By Chief Mass Communication Specialist Erica R. Gardner, Navy Office of Community Outreach
NAVAL SUPPORT ACTIVITY BAHRAIN – Petty Officer 1st Class Earl Trammell, a Charleston, South Carolina native, joined the Navy to honor his grandfather.
“My grandfather was a Stewardess 3rd Class. He passed away before I joined,” said Trammell. “I wanted to emulate the type of man he was, and joining the Navy seemed like a good place to start.”
Now, nine years later and half a world away at Naval Support Activity (NSA) Bahrain, Trammell serves as the leading-edge of the Navy the nation needs.
“The camaraderie with everyone I work with is the most exciting part of serving so far from home,” said Trammell.
Trammell, a 2006 graduate of Stratford High School, is an operations specialist at NSA Bahrain, forward-deployed to the Arabian Gulf region in the Navy’s U.S. 5th Fleet.
“I work with both internal and external communications, establishing data links which play a role in the planning and execution of operations such as tactical air control, and the safety of flight navigation,” said Trammell.
Trammell credits success in Bahrain, and in the Navy, to many of the lessons learned in Charleston.
“I’ve learned that you can not do everything on your own,” said Trammell. “Charleston has a lot of great spirited people who live by an ‘I care about everyone’ mentality. Bringing that mentality has made my career rewarding beyond professional accomplishments.”
U.S. 5th Fleet directs naval operations to ensure maritime security and stability in the Central Region, which connects the Mediterranean Sea and Pacific Ocean through the western Indian Ocean. They work with partner nations to ensure freedom of navigation and the free flow of commerce in international waterways.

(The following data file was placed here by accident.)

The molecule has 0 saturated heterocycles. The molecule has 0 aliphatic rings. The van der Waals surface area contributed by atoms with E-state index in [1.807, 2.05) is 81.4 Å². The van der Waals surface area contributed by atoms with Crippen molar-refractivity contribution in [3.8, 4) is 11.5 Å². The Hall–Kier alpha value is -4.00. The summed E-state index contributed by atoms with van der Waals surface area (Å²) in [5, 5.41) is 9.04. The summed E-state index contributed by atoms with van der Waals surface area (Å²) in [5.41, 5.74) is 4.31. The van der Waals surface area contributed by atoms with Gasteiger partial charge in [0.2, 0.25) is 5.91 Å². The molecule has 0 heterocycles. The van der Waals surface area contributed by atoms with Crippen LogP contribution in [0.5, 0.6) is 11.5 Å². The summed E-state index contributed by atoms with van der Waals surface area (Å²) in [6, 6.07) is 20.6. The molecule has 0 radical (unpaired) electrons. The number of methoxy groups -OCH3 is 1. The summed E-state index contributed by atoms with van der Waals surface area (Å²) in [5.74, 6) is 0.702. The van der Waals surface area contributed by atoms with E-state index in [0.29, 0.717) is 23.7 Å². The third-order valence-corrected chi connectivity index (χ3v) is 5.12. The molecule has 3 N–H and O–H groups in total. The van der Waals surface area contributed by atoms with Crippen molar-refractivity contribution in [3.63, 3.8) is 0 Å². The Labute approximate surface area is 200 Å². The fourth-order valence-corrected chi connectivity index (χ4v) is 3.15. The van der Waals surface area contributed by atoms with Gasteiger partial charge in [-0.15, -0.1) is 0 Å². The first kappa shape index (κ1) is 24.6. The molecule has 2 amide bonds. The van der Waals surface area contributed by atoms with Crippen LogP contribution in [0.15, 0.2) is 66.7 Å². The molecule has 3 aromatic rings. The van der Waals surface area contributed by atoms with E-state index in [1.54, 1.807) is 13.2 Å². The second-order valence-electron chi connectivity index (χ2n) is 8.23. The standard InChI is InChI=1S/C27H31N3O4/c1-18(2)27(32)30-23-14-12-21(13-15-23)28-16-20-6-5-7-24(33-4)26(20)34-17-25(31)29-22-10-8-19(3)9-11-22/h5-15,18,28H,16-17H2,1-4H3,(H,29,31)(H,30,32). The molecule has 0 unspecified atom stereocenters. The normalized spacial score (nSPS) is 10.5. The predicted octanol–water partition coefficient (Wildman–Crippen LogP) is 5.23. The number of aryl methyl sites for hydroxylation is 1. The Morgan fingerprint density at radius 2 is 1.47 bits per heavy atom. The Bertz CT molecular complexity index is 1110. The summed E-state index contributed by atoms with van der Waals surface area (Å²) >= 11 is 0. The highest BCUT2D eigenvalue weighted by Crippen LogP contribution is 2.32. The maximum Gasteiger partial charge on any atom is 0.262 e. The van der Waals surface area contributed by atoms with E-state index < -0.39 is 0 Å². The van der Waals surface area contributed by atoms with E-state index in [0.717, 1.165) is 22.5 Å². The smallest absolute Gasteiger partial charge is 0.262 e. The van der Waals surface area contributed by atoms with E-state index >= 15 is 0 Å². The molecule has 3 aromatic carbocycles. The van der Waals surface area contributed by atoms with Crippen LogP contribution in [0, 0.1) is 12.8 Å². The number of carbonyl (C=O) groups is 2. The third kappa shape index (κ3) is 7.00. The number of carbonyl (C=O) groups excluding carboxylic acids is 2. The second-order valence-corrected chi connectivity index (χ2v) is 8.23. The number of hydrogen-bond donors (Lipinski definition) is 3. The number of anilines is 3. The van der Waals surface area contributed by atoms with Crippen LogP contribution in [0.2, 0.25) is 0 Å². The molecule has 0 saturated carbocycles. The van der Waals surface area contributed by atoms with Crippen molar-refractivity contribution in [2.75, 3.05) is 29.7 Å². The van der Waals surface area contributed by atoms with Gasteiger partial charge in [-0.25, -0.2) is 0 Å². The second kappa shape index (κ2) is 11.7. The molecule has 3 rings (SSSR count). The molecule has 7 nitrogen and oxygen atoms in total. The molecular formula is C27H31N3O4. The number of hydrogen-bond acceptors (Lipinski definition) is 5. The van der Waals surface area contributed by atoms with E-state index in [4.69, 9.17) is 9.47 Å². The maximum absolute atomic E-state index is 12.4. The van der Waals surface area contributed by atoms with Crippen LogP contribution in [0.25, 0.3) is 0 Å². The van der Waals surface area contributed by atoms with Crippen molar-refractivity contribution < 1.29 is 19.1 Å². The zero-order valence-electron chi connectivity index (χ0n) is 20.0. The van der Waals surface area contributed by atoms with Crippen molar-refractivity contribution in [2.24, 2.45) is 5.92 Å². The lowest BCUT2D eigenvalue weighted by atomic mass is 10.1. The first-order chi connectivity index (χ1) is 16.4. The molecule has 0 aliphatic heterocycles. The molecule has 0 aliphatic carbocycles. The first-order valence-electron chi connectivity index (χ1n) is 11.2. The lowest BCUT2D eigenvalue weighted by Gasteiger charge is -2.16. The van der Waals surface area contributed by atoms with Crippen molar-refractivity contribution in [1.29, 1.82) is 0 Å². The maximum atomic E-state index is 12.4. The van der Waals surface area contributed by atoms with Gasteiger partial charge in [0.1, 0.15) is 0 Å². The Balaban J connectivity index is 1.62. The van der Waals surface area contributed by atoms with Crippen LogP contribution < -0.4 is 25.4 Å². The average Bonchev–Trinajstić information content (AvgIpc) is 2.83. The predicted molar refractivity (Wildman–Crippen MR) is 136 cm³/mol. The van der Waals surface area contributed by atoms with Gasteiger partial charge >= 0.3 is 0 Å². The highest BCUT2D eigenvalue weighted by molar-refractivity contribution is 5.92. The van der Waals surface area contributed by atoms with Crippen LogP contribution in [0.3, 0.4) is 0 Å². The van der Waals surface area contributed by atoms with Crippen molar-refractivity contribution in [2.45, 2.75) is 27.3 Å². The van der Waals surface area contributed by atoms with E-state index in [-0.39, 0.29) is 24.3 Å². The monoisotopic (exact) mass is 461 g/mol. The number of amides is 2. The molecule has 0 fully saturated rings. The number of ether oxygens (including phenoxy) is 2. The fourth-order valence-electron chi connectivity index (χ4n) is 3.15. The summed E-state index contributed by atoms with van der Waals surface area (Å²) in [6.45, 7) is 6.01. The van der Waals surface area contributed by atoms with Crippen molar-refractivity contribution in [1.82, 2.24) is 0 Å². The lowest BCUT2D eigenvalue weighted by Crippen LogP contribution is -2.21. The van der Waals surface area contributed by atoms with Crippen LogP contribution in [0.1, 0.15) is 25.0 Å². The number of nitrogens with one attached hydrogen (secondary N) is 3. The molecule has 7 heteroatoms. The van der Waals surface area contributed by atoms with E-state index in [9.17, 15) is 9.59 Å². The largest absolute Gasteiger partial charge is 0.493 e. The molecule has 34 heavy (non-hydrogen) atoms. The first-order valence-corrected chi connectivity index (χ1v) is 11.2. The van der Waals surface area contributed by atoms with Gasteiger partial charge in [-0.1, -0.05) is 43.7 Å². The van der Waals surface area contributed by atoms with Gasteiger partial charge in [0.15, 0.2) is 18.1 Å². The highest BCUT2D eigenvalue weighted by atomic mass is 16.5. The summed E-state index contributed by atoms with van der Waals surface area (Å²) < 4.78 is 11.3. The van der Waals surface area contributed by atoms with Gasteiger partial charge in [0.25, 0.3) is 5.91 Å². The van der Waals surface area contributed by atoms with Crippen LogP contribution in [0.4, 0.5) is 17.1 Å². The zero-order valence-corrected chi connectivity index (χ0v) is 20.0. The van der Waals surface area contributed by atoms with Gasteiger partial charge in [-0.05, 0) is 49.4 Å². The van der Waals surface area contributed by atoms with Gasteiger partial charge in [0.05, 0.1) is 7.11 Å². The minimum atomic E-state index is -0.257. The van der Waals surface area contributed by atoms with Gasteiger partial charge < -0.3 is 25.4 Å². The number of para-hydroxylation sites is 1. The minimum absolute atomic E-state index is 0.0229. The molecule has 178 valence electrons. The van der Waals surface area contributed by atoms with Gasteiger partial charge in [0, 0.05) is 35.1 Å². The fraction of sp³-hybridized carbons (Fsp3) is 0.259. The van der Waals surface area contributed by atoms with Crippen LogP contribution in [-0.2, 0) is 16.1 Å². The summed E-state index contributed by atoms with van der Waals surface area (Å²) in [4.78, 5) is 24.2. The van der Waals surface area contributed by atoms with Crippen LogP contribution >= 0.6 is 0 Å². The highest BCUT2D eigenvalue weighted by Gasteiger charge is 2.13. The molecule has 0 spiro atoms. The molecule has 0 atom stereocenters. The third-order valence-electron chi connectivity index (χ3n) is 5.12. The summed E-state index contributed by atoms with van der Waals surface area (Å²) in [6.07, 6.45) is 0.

NSA Bahrain enables the forward operations and responsiveness of U.S. 5th Fleet and allied forces in support of Navy Region Europe, Africa and Southwest Asia’s mission to provide services to the fleet, warfighter and family.
The Navy’s U.S. 5th Fleet area of operations encompasses about 2.5 million square miles of ocean, and includes the Arabian Gulf, Gulf of Oman, Red Sea and parts of the Indian Ocean. This expanse, comprised of 20 countries, includes three critical choke points; the Strait of Hormuz, the Suez Canal and the Strait of Bab al Mandeb at the southern tip of Yemen.
Serving in the Navy means Trammell is part of a world that is taking on new importance in America’s focus on rebuilding military readiness, strengthening alliances and reforming business practices in support of the National Defense Strategy.
A key element of the Navy the nation needs is tied to the fact that America is a maritime nation, and that the nation’s prosperity is tied to the ability to operate freely on the world’s oceans. More than 70 percent of the Earth’s surface is covered by water; 80 percent of the world’s population lives close to a coast; and 90 percent of all global trade by volume travels by sea.
“Our priorities center on people, capabilities and processes, and will be achieved by our focus on speed, value, results and partnerships,” said Secretary of the Navy Richard V. Spencer. “Readiness, lethality and modernization are the requirements driving these priorities.”
Though there are many ways for sailors to earn distinction in their command, community, and career, Trammell is most proud of having many accomplishments that range from flag letters of commendation to Navy commendation medals, but says he is proud just to serve in the world’s greatest Navy.
“I would not be able to do the things I do now financially, to support my family if not for the experiences I have had,” said Trammell.
As a member of one of the U.S. Navy’s most relied upon assets, Trammell and other sailors know they are part of a legacy that will last beyond their lifetimes contributing the Navy the nation needs.
“Serving in the Navy means so much more to me than just putting on a uniform,” said Trammell. “It is a career decision that has provided opportunities for me in the present, my future and my children’s future.”